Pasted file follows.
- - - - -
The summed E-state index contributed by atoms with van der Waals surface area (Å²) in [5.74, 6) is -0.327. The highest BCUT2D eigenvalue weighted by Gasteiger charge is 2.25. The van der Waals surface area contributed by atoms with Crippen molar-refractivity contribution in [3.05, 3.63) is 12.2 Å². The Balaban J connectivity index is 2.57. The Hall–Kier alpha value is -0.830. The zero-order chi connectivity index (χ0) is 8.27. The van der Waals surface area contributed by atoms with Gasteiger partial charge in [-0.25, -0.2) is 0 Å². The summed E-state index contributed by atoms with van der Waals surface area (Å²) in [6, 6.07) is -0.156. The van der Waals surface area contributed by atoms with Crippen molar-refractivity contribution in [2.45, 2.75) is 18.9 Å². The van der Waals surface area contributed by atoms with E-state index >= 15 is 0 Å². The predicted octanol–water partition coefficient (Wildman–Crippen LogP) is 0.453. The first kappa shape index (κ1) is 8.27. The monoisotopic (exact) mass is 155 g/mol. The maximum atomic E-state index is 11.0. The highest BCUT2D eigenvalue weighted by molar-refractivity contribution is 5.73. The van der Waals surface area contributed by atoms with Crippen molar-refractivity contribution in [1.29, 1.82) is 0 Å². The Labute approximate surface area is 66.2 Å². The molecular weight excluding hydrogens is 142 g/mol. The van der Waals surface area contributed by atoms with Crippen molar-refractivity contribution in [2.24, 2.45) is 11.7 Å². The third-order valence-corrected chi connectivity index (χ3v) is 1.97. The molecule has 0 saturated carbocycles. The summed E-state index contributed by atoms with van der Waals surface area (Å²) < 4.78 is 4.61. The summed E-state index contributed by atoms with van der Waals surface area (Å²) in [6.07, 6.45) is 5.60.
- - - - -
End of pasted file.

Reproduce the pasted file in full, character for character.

The summed E-state index contributed by atoms with van der Waals surface area (Å²) in [5.74, 6) is -0.327. The highest BCUT2D eigenvalue weighted by Gasteiger charge is 2.25. The van der Waals surface area contributed by atoms with Crippen molar-refractivity contribution in [3.05, 3.63) is 12.2 Å². The Balaban J connectivity index is 2.57. The Hall–Kier alpha value is -0.830. The zero-order chi connectivity index (χ0) is 8.27. The van der Waals surface area contributed by atoms with Gasteiger partial charge in [-0.25, -0.2) is 0 Å². The summed E-state index contributed by atoms with van der Waals surface area (Å²) in [6, 6.07) is -0.156. The van der Waals surface area contributed by atoms with Crippen molar-refractivity contribution in [2.45, 2.75) is 18.9 Å². The van der Waals surface area contributed by atoms with E-state index >= 15 is 0 Å². The predicted octanol–water partition coefficient (Wildman–Crippen LogP) is 0.453. The first kappa shape index (κ1) is 8.27. The monoisotopic (exact) mass is 155 g/mol. The maximum atomic E-state index is 11.0. The highest BCUT2D eigenvalue weighted by molar-refractivity contribution is 5.73. The van der Waals surface area contributed by atoms with Crippen molar-refractivity contribution in [1.29, 1.82) is 0 Å². The Labute approximate surface area is 66.2 Å². The molecular weight excluding hydrogens is 142 g/mol. The van der Waals surface area contributed by atoms with Crippen molar-refractivity contribution in [2.24, 2.45) is 11.7 Å². The third-order valence-corrected chi connectivity index (χ3v) is 1.97. The molecule has 0 saturated carbocycles. The summed E-state index contributed by atoms with van der Waals surface area (Å²) < 4.78 is 4.61. The summed E-state index contributed by atoms with van der Waals surface area (Å²) in [6.07, 6.45) is 5.60.